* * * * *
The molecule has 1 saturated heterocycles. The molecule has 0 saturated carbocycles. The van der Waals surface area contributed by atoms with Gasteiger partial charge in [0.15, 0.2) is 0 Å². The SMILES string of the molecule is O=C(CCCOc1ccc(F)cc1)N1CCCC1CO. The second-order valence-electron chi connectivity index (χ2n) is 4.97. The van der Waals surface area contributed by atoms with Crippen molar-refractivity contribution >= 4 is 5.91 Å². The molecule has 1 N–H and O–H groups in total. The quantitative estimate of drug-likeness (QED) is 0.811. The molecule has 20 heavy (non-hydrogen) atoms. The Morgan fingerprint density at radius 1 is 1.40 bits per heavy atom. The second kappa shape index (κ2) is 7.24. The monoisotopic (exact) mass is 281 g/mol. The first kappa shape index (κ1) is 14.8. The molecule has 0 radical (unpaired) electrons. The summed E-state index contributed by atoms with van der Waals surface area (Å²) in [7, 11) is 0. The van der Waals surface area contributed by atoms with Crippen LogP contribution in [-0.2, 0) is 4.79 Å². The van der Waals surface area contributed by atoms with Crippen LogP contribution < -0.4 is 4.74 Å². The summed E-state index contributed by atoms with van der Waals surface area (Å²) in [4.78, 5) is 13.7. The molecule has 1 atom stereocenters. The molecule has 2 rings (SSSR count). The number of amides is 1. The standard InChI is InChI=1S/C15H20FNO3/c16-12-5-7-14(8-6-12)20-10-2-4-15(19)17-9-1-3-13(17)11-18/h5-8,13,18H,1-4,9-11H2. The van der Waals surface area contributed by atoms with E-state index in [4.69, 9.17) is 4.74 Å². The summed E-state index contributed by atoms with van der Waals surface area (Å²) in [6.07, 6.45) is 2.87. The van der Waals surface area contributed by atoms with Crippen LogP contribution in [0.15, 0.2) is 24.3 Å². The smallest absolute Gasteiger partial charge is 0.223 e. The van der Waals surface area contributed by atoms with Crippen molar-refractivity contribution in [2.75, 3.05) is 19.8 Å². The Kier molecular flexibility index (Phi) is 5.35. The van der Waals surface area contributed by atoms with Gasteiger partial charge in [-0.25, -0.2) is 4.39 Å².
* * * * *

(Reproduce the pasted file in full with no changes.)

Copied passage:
The molecule has 1 saturated heterocycles. The molecule has 0 saturated carbocycles. The van der Waals surface area contributed by atoms with Gasteiger partial charge in [0.15, 0.2) is 0 Å². The SMILES string of the molecule is O=C(CCCOc1ccc(F)cc1)N1CCCC1CO. The second-order valence-electron chi connectivity index (χ2n) is 4.97. The van der Waals surface area contributed by atoms with Crippen molar-refractivity contribution >= 4 is 5.91 Å². The molecule has 1 N–H and O–H groups in total. The quantitative estimate of drug-likeness (QED) is 0.811. The molecule has 20 heavy (non-hydrogen) atoms. The Morgan fingerprint density at radius 1 is 1.40 bits per heavy atom. The second kappa shape index (κ2) is 7.24. The monoisotopic (exact) mass is 281 g/mol. The first kappa shape index (κ1) is 14.8. The molecule has 0 radical (unpaired) electrons. The summed E-state index contributed by atoms with van der Waals surface area (Å²) in [7, 11) is 0. The van der Waals surface area contributed by atoms with Crippen LogP contribution in [-0.2, 0) is 4.79 Å². The van der Waals surface area contributed by atoms with Crippen LogP contribution < -0.4 is 4.74 Å². The summed E-state index contributed by atoms with van der Waals surface area (Å²) in [4.78, 5) is 13.7. The molecule has 1 atom stereocenters. The molecule has 2 rings (SSSR count). The number of amides is 1. The standard InChI is InChI=1S/C15H20FNO3/c16-12-5-7-14(8-6-12)20-10-2-4-15(19)17-9-1-3-13(17)11-18/h5-8,13,18H,1-4,9-11H2. The van der Waals surface area contributed by atoms with E-state index in [4.69, 9.17) is 4.74 Å². The summed E-state index contributed by atoms with van der Waals surface area (Å²) in [6.07, 6.45) is 2.87. The van der Waals surface area contributed by atoms with Crippen LogP contribution in [0.15, 0.2) is 24.3 Å². The smallest absolute Gasteiger partial charge is 0.223 e. The van der Waals surface area contributed by atoms with Crippen molar-refractivity contribution in [2.75, 3.05) is 19.8 Å². The Kier molecular flexibility index (Phi) is 5.35. The van der Waals surface area contributed by atoms with Gasteiger partial charge in [-0.25, -0.2) is 4.39 Å².